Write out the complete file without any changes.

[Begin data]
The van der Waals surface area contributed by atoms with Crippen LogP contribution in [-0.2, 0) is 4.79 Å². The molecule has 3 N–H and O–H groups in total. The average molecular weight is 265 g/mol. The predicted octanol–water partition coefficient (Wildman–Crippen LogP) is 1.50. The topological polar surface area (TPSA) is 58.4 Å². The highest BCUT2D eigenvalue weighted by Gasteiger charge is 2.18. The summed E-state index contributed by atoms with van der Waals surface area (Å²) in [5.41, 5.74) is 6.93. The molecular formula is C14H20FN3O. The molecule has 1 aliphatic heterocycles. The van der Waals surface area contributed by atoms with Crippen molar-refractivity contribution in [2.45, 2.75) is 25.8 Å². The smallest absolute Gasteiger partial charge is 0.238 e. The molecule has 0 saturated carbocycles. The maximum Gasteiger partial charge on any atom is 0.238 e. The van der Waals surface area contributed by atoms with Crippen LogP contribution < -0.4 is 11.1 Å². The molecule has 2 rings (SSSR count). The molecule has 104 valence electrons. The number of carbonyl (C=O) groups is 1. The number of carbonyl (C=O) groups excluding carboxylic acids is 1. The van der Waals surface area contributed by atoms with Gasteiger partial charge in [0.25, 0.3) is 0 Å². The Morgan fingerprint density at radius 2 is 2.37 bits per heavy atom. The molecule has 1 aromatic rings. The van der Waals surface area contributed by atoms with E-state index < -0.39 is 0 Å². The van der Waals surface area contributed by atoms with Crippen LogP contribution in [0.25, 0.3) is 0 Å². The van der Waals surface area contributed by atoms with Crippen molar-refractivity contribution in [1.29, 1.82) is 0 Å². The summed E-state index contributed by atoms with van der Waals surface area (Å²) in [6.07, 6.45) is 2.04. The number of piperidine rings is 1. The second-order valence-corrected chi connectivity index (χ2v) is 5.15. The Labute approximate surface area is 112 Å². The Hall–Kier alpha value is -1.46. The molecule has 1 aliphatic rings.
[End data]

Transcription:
The van der Waals surface area contributed by atoms with Crippen LogP contribution in [-0.2, 0) is 4.79 Å². The molecule has 3 N–H and O–H groups in total. The average molecular weight is 265 g/mol. The predicted octanol–water partition coefficient (Wildman–Crippen LogP) is 1.50. The topological polar surface area (TPSA) is 58.4 Å². The highest BCUT2D eigenvalue weighted by Gasteiger charge is 2.18. The summed E-state index contributed by atoms with van der Waals surface area (Å²) in [5.41, 5.74) is 6.93. The molecular formula is C14H20FN3O. The molecule has 1 aliphatic heterocycles. The van der Waals surface area contributed by atoms with Crippen molar-refractivity contribution in [2.45, 2.75) is 25.8 Å². The smallest absolute Gasteiger partial charge is 0.238 e. The molecule has 0 saturated carbocycles. The maximum Gasteiger partial charge on any atom is 0.238 e. The van der Waals surface area contributed by atoms with Crippen LogP contribution < -0.4 is 11.1 Å². The molecule has 2 rings (SSSR count). The molecule has 104 valence electrons. The number of carbonyl (C=O) groups is 1. The number of carbonyl (C=O) groups excluding carboxylic acids is 1. The van der Waals surface area contributed by atoms with Gasteiger partial charge in [0.25, 0.3) is 0 Å². The Morgan fingerprint density at radius 2 is 2.37 bits per heavy atom. The molecule has 1 aromatic rings. The van der Waals surface area contributed by atoms with E-state index < -0.39 is 0 Å². The van der Waals surface area contributed by atoms with Crippen LogP contribution in [0.25, 0.3) is 0 Å². The van der Waals surface area contributed by atoms with Crippen molar-refractivity contribution in [1.29, 1.82) is 0 Å². The summed E-state index contributed by atoms with van der Waals surface area (Å²) in [6.07, 6.45) is 2.04. The number of piperidine rings is 1. The second-order valence-corrected chi connectivity index (χ2v) is 5.15. The Labute approximate surface area is 112 Å². The Hall–Kier alpha value is -1.46. The molecule has 1 aliphatic rings.